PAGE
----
US 7553154 B2
A method for adding a candle wick to a candle includes selecting a wick cavity forming tool having a heated elongatable tip having a stopping edge formed thereon, then heating the elongated tip and inserting it into a wax candle to form a bore therein having softened wax therearound. A wick is inserted into the candle bore created by the heated wick cavity forming tool while the surrounding wax is still soft. Excess wax can then be removed from the candle so that the wick is formed in the candle. The process may also include removing an existing wick from the candle prior to adding a candle wick thereto and adding a plurality of wicks to a single candle and to the cutting of the wick to size.
1. A process for adding a candle wick to a candle including the steps of:
selecting a wick cavity forming tool having an electrically heatable, elongated tip and having a marked position to indicate the depth of the bore for a candle wick;
electrically heating said elongated tip;
removing an existing wick from a candle;
inserting said heated elongated tip into a wax candle to form a bore thereinto having softened wax therearound;
inserting a wick into the wax candle bore having softened wax therearound created by said heated wick cavity forming tool;
cutting said added wick; and
removing excess wax from said candle with said electrically heated elongated tip;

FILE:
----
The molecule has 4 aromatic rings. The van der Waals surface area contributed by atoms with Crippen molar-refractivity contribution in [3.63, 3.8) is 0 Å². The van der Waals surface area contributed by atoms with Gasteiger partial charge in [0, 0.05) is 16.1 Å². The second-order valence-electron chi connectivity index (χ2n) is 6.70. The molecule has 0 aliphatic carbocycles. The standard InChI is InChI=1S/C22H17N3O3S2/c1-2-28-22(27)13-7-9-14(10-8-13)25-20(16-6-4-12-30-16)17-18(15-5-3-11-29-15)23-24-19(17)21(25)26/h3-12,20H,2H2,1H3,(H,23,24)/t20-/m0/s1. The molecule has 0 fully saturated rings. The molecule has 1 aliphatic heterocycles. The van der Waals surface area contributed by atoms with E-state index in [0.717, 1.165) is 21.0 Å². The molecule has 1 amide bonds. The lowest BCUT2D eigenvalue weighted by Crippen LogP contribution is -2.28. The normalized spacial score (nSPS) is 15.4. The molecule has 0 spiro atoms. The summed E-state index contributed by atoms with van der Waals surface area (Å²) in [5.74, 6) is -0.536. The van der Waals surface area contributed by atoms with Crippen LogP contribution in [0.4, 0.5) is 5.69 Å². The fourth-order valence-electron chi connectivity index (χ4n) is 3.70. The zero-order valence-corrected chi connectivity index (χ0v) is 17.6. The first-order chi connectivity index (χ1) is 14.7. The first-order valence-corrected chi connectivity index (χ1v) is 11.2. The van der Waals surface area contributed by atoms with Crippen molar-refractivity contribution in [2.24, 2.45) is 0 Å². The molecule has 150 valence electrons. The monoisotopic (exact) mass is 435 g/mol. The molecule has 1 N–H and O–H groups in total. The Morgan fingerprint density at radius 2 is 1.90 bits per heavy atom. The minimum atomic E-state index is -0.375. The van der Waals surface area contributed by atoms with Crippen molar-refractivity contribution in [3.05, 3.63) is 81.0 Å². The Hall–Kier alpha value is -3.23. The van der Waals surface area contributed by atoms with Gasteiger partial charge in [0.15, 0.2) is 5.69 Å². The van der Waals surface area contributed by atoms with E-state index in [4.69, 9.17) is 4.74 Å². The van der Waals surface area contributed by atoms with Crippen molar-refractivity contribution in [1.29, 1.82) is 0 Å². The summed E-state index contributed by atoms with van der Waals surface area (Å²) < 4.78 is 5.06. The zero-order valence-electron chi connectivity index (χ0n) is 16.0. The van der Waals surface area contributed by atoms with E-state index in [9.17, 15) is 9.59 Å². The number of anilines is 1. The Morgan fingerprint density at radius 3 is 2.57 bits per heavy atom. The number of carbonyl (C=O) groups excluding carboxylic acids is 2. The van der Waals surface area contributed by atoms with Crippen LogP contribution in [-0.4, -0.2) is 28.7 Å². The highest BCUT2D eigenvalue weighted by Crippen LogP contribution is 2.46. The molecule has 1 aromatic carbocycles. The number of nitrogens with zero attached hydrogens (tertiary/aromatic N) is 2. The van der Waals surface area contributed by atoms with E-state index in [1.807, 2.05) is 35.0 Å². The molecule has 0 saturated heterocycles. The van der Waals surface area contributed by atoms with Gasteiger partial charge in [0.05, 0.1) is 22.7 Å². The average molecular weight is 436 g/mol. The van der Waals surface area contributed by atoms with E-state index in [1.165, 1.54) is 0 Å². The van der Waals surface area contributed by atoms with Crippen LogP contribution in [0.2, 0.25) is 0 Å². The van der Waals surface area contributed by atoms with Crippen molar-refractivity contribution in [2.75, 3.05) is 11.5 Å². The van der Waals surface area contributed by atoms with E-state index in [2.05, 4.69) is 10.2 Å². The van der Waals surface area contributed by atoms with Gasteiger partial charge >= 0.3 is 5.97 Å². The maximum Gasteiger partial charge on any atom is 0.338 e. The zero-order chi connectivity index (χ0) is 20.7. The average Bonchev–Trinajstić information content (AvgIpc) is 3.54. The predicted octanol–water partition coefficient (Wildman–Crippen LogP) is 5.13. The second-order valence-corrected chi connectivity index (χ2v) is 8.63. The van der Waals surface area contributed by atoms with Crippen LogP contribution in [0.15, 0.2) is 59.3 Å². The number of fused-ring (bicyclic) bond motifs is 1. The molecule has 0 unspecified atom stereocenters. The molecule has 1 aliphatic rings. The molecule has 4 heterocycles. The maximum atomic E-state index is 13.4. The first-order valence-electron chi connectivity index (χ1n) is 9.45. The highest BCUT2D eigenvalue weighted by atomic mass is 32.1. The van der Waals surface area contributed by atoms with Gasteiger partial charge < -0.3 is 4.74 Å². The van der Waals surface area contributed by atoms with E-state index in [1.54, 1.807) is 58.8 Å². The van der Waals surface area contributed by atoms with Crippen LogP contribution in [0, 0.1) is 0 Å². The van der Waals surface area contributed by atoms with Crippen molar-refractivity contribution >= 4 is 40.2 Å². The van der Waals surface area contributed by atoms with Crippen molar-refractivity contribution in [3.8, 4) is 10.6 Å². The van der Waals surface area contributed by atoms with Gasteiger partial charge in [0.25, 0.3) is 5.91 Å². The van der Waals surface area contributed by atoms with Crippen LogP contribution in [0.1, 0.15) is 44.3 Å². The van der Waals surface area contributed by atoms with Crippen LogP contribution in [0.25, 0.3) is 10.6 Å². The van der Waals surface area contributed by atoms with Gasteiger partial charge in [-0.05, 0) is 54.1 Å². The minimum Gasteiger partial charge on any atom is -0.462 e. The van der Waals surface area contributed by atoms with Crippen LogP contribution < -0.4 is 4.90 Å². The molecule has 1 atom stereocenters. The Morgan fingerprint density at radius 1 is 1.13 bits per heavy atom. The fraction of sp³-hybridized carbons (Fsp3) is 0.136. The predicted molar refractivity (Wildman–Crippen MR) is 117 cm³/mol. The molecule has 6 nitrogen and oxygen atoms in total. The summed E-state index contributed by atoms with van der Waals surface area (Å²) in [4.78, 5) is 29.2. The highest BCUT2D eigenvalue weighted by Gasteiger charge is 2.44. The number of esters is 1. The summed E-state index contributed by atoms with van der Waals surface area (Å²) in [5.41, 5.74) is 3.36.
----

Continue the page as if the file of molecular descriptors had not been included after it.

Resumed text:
whereby a wick is formed into a candle.
2. The process for adding a candle wick in accordance with
3. A process of making a fireplace candle comprising the steps of:
selecting an elongated container having an elongated body portion and two end portions and having an exterior shape of a wooden log with said body portion having a pair of walls having a simulated bark shape thereon, said container having an elongated opening in said elongated body portion;
filling said selected container at least partially full of wax;
selecting a wick cavity forming tool having an electrically heatable, elongated tip and having a marked position to indicate the death of the bore for a candle wick;
electrically heating said elongated tip;
inserting said heated elongated tip into the wax in said selected container a plurality of times to form a plurality of bores thereinto having softened wax therearound;
inserting a wick into each wax bore having softened wax therearound created by said heated wick cavity forming tool; and
cutting each said added wick;